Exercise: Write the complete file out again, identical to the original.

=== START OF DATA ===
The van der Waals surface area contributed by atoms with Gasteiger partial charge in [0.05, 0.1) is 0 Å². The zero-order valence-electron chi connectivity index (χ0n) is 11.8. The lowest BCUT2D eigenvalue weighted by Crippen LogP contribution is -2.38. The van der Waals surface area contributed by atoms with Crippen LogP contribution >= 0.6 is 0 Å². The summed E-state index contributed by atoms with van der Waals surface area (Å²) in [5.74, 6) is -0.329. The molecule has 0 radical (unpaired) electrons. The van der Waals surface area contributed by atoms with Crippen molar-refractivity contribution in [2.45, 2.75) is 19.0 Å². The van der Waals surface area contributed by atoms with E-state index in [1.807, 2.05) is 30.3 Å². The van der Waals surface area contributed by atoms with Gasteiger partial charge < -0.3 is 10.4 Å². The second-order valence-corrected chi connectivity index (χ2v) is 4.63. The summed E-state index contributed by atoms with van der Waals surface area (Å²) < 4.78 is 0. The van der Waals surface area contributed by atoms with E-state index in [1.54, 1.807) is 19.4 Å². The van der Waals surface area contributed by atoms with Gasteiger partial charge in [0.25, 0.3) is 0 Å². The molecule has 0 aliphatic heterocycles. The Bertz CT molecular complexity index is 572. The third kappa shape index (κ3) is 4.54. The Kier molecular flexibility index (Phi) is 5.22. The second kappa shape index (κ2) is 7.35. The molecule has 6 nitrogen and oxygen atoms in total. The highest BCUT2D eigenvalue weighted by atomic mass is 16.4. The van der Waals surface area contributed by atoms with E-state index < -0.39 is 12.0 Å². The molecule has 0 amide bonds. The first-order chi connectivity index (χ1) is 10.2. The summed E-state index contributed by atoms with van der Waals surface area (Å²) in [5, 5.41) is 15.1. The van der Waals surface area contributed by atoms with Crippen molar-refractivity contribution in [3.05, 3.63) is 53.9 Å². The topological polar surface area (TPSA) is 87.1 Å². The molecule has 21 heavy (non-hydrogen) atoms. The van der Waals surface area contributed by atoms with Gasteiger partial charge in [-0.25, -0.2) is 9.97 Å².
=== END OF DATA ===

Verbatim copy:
The van der Waals surface area contributed by atoms with Gasteiger partial charge in [0.05, 0.1) is 0 Å². The zero-order valence-electron chi connectivity index (χ0n) is 11.8. The lowest BCUT2D eigenvalue weighted by Crippen LogP contribution is -2.38. The van der Waals surface area contributed by atoms with Crippen LogP contribution >= 0.6 is 0 Å². The summed E-state index contributed by atoms with van der Waals surface area (Å²) in [5.74, 6) is -0.329. The molecule has 0 radical (unpaired) electrons. The van der Waals surface area contributed by atoms with Crippen molar-refractivity contribution in [2.45, 2.75) is 19.0 Å². The van der Waals surface area contributed by atoms with E-state index in [1.807, 2.05) is 30.3 Å². The van der Waals surface area contributed by atoms with Gasteiger partial charge < -0.3 is 10.4 Å². The second-order valence-corrected chi connectivity index (χ2v) is 4.63. The summed E-state index contributed by atoms with van der Waals surface area (Å²) < 4.78 is 0. The van der Waals surface area contributed by atoms with E-state index in [1.54, 1.807) is 19.4 Å². The van der Waals surface area contributed by atoms with Gasteiger partial charge in [0.25, 0.3) is 0 Å². The molecule has 0 aliphatic heterocycles. The Bertz CT molecular complexity index is 572. The third kappa shape index (κ3) is 4.54. The Kier molecular flexibility index (Phi) is 5.22. The second kappa shape index (κ2) is 7.35. The molecule has 6 nitrogen and oxygen atoms in total. The highest BCUT2D eigenvalue weighted by atomic mass is 16.4. The van der Waals surface area contributed by atoms with E-state index < -0.39 is 12.0 Å². The molecule has 0 amide bonds. The first-order chi connectivity index (χ1) is 10.2. The summed E-state index contributed by atoms with van der Waals surface area (Å²) in [5, 5.41) is 15.1. The van der Waals surface area contributed by atoms with Crippen molar-refractivity contribution in [3.05, 3.63) is 53.9 Å². The topological polar surface area (TPSA) is 87.1 Å². The molecule has 21 heavy (non-hydrogen) atoms. The van der Waals surface area contributed by atoms with Gasteiger partial charge in [-0.25, -0.2) is 9.97 Å².